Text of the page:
Batch Brewing aims to go beyond growth to grow the community in Detroit

Sometimes there’s more to talk about than just beer, and this was the case during a recent interview with Stephen Rogenson, owner of Batch Brewing Company, about the beer garden’s new stage when the conversation took an unexpected turn around the community.

On Saturday, July 2, 2022, we shared a beer with Rogenson under the pavilion that used to be called Fauci’s Fieldhouse. The floor of the pavilion is artificial turf that I think was a football field. Lined rows of public tables like what I imagine a beer garden in Germany fill the field.

The ambiance reminded me of an Italian public square. Family sitting behind us. The mother was breastfeeding a small child, and a small child was chewing his lunch. My grandmother and father were handing out napkins. A volunteer was collecting signatures for a polling initiative. Bark Nation, a non-profit organization, was launching the Summer Beer Tour fundraising campaign. Happy dogs playing between the tables.

Mike Hahn’s mural inside Batch Brewing in Corktown Detroit.

Chuck Marshall – Life In Michigan / For Hearst

There is a huge mural of Mike Hahn on the west side of the pavilion in an empty parking lot. A recent article in Sen magazine described Han’s work as “graffiti-inspired black and white murals. Han approaches his art with the precision of a sushi chef who prepares a flawless piece of sashimi.” I wanted to run across the mural to follow a thick white line from the other side as you would in a hedge maze. The fresco is dotted with tables and umbrellas that invite you to sit down and have a beer. But I wanted to keep people who parked their rental bikes off the mural. “It’s art. You shouldn’t park your bikes there,” I wanted to tell them.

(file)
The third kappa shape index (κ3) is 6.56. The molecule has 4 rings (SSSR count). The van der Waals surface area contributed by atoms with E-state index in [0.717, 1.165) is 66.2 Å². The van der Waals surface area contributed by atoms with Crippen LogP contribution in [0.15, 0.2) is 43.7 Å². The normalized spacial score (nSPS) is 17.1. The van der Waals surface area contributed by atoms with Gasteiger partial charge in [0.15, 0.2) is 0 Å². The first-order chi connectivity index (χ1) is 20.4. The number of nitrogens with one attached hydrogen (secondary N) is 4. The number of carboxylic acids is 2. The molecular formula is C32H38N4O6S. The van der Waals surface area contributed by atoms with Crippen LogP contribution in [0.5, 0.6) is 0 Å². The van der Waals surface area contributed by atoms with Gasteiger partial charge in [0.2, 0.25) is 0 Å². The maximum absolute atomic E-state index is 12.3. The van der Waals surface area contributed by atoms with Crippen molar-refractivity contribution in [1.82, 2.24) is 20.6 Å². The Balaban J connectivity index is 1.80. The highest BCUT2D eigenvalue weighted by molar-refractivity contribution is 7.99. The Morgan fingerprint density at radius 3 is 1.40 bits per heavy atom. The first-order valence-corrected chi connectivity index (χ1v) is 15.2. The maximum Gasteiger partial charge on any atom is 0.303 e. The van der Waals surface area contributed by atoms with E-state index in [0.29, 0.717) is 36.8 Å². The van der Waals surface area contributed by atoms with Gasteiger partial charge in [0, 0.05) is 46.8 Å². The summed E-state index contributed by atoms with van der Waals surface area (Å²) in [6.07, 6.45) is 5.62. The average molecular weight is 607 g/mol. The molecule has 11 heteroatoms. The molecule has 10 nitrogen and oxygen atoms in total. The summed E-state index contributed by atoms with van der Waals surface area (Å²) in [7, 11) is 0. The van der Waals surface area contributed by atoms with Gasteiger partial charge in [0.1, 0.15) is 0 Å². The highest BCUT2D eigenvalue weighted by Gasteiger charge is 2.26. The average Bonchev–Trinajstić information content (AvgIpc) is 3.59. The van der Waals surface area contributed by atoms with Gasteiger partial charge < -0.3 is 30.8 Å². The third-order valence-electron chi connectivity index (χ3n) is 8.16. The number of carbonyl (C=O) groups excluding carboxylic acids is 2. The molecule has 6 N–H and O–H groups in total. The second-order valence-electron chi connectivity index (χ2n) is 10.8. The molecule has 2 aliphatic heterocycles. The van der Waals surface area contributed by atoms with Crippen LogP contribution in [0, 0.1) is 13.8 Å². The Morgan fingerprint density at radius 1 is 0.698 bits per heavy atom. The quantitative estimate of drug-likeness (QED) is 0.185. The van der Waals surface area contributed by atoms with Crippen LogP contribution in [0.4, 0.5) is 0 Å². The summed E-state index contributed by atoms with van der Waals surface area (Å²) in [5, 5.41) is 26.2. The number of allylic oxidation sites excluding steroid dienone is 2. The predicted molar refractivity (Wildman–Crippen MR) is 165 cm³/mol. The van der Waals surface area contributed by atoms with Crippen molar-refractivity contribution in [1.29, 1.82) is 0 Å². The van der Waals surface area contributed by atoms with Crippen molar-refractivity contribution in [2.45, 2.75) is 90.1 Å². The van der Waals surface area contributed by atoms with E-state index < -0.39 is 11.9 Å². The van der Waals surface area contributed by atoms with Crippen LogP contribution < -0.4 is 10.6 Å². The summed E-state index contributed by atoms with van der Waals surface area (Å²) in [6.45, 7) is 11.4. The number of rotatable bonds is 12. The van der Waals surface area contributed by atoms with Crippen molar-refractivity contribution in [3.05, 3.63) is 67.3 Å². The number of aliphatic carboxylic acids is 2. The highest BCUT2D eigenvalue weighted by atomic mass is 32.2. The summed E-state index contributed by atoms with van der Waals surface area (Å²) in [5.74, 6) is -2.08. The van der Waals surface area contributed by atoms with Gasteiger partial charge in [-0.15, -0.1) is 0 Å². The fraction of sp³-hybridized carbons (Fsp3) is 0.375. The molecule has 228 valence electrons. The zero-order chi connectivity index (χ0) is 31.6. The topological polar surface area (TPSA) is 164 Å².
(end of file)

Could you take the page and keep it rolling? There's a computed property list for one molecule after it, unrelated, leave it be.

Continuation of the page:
Across from the wing is the brewery and restaurant. During the epidemic, some kind of facial plastic surgery was performed.

Fieldhouse at Batch Brewing in Corktown Detroit

Fieldhouse at Batch Brewing in Corktown Detroit

Chuck Marshall – Life In Michigan / For Hearst

“I wanted to lighten the colors and the air. I wanted it to feel a little less cluttered, and a little less,” Rogenson said. “There are still plenty of communal eating places, but a few small tables. It feels a bit more, like an upscale experience. We can do all the silly nonsense here, now that I want the stage.”


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“Tell us about the stage,” I asked.

Rogenson pointed to a large shipping container at the end of the wing.

He said, “When I build a theater here, I can do shows with 500 people outdoors. The stage will be across from the shipping container. It will be the same overall footprint as the pavilion. It’s 16 feet wide. It will be a legit stage. It’s a six-foot concrete lifter.” Inches, a step up. We can go up to a bigger width and do something hip. There will be a 15-20 foot trench between the pavilion and the stage. Space to stand if it’s a band that people want to get close to. There will still be seating again here, more space for worshipers. I will cut a hole in the carriage. There will be a service window outside the beer garden.”

Batch Brewing in Corktown Detroit.

Batch Brewing in Corktown Detroit.

Chuck Marshall – Life In Michigan / For Hearst

Rogenson’s smile and enthusiasm are infectious.

“I keep bringing my hobbies to work. I brought my home hobby. Then my barbecue. Now my musical hobby. So here we go, Stephen’s Hobby Land.”